evidence indicates that male fertility is impaired by exposure to
heavy metals at levels much lower than previously thought clinically
significant. According to a recent study in Environmental Health
Perspectives, even moderate exposure to toxins such as lead and
cadmium can significantly impair reproductive function in men.1
measured blood lead and cadmium levels in healthy men moderately
exposed to these heavy metals at work or through lifestyle habits
such as smoking. Higher blood lead levels were associated with several
indicators of lower semen quality, including lower sperm count,
less motility (spontaneous movement), and increased structural abnormalities.
Higher cadmium levels were also independently linked to a greater
percentage of pathologic sperm.
these effects occurred at heavy metal blood levels far below those
defined as toxic by the World Health Organization (WHO). Although
WHO defines lead toxicity only at blood levels greater than 400
ug/ml, in this study men with blood lead levels between 50-350 ug/ml
had, on average, 65 million fewer sperm in each semen sample than
men with lower lead levels.
to the researchers, this means "a decrease in human sperm count
may occur even within the lead exposure range that is common for
general populations worldwide." Both cadmium and lead are "pervasive
in the human environment and accumulate in the human body over a
lifetime," they point out. Smoking, aging, and alcohol were
other independent factors associated with impaired reproductive
function in the men.
fertility in humans is a relatively delicate thing. While animals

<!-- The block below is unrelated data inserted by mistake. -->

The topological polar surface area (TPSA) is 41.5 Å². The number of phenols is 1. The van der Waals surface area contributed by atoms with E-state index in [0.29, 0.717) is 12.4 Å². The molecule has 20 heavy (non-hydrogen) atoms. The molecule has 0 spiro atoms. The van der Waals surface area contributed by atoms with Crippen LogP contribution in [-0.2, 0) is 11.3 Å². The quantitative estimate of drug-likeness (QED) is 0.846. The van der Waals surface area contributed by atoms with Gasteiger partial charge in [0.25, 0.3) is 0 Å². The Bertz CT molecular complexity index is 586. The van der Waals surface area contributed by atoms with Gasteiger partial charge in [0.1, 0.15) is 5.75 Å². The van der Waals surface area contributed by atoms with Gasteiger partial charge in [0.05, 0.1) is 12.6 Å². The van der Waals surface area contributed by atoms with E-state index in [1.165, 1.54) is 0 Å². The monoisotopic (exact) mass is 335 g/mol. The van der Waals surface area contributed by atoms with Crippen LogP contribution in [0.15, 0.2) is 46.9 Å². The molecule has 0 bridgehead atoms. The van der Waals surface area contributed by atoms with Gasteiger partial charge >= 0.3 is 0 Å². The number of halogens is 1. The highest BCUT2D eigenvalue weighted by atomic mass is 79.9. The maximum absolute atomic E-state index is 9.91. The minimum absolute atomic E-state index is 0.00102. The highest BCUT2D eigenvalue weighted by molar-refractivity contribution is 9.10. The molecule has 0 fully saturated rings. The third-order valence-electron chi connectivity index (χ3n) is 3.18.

such as rabbits and bulls have up to 1400 times as much sperm in
their semen as they need to maintain maximum fertility, the human
male sperm count is typically only 2 to 4 times higher than the
threshold at which fertility drops significantly. This may make
reproductive function in human males much more susceptible to impairment
from environmental toxins and other harmful influences, the researchers
and cadmium disrupt the metabolism of zinc, a metal that the body
depends on for optimum reproductive function, as well as protein
synthesis, tissue repair, and immune function.
Analysis provides a thorough assessment of element toxin
and nutrient levels in the body. Each specimen provides a unique
clinical vantage point: Hair shows long-term toxic exposure and
nutrient intake; blood (packed erythrocytes) reveals current or
recent exposure; and urine evaluates the release of metals from
tissues following a provocative challenge.
S, Cvitkovic P, Jurasovic J, Pizent A, Gavella M, Rocic B. Semen
quality and reproductive endocrine function in relation to biomarkers
of lead, cadmium, zinc, and copper in men. Environmental Health
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